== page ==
To provide this reversing capability, a static reversing switch 15 that is shown in more detail in FIG. 15 generates outputs 0151 and 0152 on leads 54 and 56 (FIG. 14) which selectively alter the pattern of application of the pulse sequences at the output of the ring counter 19 (FIG. 17) to the second NOR gates 21-26. The first reference signal I151 (FIG. 15) from the preset speed generator 1 and the first monitoring signal I152 from the tachimeter 3 are individually coupled to the inputs of a pair of analog-to-digital converters 221 and 222. The associated converters 221 and 222 are each designed such that (a) a negative analog DC voltage applied thereto is converted into a pair of binary bits having the binary states 1 and 0, which individually appear on first and second outputs of each converter, and (b) a positive analog DC voltage applied thereto is converted into a pair of binary bits having the binary states 0 and 1, which individually appear on the first and second outputs of each converter.

The first outputs of the converters 221 and 222 are respectively designated 02211 and 02221, and the second outputs of the converters 221 and 222 are designated 02212 and 02222. The outputs 02211 and 02222 are cross-coupled to the input of a NOR gate 223A, while the outputs 02221 and 02212 are cross-coupled to the input of a NOR gate 223B. The output 02221 and the output of the gate 223A are respectively coupled to the input of a NOR gate 223C. The output of the gate 223C forms one output 0151 of the reversing switch 15. The output 02222 and the output of the gate 223B are coupled to the inputs of a NOR gate 223D. The output of the gate 223D forms the second output 0152 of the reversing switch 15. With this arrangement, an enabling pulse appears on the output 0151 but not on the output 0152 when the relative polarities of the analog signals I151 and I152 are of one sense. 0n the other hand an enabling pulse appears on the output 0152 but not on the output 0151 when the relative polarities of the analog signals 1151 and 1152 are of the opposite sense.

The outputs 0151, and 0152 of the reversing switch 15 individually appear on lines 54 and 55 (FIG. 14) coupled to the input of the controller 7. The outputs 0151 and 0152 are also coupled toinputs I161 and 1162 of a short circuiting device 16. As shown in FIG. 16, the device 16 is a conventional binary storage circuit or flip-flop 251 which responds to the switching of its inputs 1161 to I162 to enable alternate ones of a pair of switching transistors 252 and 253. The transistors 252 and 253 have common emitters and individual collectors 0161 and 0162 which form the output terminals of the device 16. Unlike the situation contemplated in FIG. 2, both of the oppositely poled outputs 041 and 042 (FIG. 6) of the speed regulator 4 are coupled to the input of the speed regulator 6 in the reversing scheme of FIG. 14; and the outputs 0161 and 0162 of the short circuiting device 16 are respectively coupled to the outputs 041 and 042 of the speed controlled 4 for grounding (and thereby disabling) a selected one of the outputs 041 and 042. Thus, the sign of the reference current input to the current regulator 6 will reverse each time the sense of the relative polarities of the voltages I151 and 1152 reverse.

The manner in which the reversing switch 15 controls the sense of the three-phase excitation pattern of the stator windings 19, 21, and 22 is shown 'best in FIGS. 17 and 18. The latter figures are similar to the block and waveform diagrams shown for the non reversing situation in FIGS. and 11, except that additional NOR coincidence logic has been incorporated in FIGS. 17 and 18 to select the overlapping sequences of conditioning pulses applied to the NOR gates 21-26 in one of the two complementary patterns. This allows the first devices T -T in the inverter 8 (FIG. 1) to be excited in either one of the opposite three-phase excitation patterns defined by Tables 1 and 2 above, depending on the relative signs of the analog signals representing the actual and preset motor speeds. Thus, when an enabling pulse 0151 appears on the line 54 (FIG. 17) from the reversing switch 15, the outputs of the ring counter 19 are combined in the gates 33-38 to condition the NOR gates 2126 in the pattern shown in FIG. 18A, which corresponds to the inverter excitation pattern corresponding to Table 1. When the enabling pulses from the reversing switch are switched from the line 54 to the line 55, however, the NOR gates 34, 35, 37, and 38 are disabled and a sec ond plurality of NOR gates 50, 51, 52, and 53 are enabled, so that the conditioning inputs of the gates 21-26 are respectively coupled to the outputs of the gates 33, 50, 51, 36, 52, and 53. In this case, the outputs of the ring counter 19 condition the NOR gates 21-26 in the pattern shown in FIG. 18B, which corresponds to the inverter excitation pattern of Table 2.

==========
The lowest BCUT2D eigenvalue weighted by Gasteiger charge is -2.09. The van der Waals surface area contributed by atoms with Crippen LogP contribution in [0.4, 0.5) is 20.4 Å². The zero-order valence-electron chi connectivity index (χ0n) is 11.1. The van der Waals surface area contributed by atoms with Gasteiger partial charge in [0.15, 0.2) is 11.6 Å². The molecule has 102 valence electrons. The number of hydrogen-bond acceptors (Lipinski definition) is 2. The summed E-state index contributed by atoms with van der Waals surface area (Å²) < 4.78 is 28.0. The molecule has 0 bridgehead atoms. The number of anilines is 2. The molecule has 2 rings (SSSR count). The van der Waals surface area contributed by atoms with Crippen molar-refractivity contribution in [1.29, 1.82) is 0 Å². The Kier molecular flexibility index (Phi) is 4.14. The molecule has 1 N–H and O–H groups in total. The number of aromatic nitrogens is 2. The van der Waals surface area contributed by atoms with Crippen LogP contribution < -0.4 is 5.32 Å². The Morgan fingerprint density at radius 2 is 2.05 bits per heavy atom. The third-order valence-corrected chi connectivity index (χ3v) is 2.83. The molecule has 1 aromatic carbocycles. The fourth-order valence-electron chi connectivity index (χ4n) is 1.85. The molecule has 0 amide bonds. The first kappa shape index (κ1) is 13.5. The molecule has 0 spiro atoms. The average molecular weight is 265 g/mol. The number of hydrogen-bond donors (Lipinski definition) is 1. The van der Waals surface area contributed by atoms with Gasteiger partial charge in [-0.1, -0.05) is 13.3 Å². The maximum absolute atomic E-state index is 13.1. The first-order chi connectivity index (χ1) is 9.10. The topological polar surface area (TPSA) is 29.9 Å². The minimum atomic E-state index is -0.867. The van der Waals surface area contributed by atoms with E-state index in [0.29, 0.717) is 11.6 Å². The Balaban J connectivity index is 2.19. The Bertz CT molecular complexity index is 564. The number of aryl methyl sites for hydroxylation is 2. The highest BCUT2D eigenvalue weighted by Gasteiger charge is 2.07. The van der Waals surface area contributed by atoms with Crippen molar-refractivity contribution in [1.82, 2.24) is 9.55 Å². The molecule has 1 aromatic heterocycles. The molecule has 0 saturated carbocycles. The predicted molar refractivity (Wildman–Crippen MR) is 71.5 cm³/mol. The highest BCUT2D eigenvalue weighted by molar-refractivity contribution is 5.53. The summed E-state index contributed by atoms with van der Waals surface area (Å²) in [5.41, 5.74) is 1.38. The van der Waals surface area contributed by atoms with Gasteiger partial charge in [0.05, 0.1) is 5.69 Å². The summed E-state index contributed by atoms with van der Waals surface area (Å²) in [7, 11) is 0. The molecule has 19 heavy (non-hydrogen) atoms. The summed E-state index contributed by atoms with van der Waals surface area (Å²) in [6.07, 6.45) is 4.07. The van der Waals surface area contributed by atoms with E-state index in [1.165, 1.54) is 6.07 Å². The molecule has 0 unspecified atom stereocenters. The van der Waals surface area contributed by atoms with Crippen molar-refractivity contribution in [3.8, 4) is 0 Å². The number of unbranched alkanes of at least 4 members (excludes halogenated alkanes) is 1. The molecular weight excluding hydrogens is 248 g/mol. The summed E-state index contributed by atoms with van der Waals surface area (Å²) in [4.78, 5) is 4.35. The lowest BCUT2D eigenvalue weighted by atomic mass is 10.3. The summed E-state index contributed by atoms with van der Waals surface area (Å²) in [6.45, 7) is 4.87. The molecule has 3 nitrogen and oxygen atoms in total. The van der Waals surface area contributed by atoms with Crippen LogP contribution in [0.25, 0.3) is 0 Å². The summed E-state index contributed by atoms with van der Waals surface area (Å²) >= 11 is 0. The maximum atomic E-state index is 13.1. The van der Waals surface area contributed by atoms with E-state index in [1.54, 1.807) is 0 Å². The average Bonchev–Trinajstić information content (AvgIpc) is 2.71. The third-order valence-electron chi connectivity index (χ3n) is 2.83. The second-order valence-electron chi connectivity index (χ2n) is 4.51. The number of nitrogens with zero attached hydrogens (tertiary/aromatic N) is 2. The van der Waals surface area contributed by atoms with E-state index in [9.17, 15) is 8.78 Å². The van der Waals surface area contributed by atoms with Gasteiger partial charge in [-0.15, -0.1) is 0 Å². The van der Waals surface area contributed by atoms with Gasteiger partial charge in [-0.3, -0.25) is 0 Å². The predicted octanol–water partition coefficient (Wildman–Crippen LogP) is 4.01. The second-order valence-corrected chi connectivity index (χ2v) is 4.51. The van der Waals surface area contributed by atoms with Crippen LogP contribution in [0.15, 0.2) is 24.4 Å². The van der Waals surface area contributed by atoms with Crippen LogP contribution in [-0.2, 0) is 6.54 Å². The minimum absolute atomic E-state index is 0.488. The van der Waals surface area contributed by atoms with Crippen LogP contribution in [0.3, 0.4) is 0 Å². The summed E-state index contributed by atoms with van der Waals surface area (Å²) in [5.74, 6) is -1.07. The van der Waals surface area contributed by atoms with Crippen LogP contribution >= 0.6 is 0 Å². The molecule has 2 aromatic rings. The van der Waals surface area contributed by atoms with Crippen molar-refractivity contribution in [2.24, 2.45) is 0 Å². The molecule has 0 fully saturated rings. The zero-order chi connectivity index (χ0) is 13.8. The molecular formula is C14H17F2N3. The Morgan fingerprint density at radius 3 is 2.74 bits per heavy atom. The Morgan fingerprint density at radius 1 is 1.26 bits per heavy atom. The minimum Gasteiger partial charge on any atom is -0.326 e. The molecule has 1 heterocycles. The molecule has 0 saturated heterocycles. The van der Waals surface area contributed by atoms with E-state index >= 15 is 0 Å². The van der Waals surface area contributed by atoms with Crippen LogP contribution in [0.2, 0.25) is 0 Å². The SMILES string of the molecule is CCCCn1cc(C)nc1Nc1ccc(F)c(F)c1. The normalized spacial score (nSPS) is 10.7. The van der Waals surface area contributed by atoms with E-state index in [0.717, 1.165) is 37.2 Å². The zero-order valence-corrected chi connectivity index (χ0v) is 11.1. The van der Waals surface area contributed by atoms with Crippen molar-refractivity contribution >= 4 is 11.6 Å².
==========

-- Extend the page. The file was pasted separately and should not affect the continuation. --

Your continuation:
In the foregoing, the invention has been described in connection with a preferred embodiment thereof. Many variations and modifications will now become apparent to those skilled in the art. Accordingly, it is intended that the scope of the appended claims not be limited to the specific disclosure herein contained.

What is claimed is:

1. Apparatus for controlling the excitation frequency and voltage of an asynchronous motor having a threephase stator winding, which comprises:

a stator power supply comprising, in combination,

three output lines individually connected to the separate phases of the stator winding, and a plurality of first normally inoperative thyratron-like switching means for interconnecting an external DC source with predetermined pairs of the output lines;

means for cyclically conditioning the switching means for operation over a selectable interval in a sequence effective to define a three-phase excitation pattern of the stator in one of two opposite senses the length of the conditioned interval determining the excitation frequency of the motor;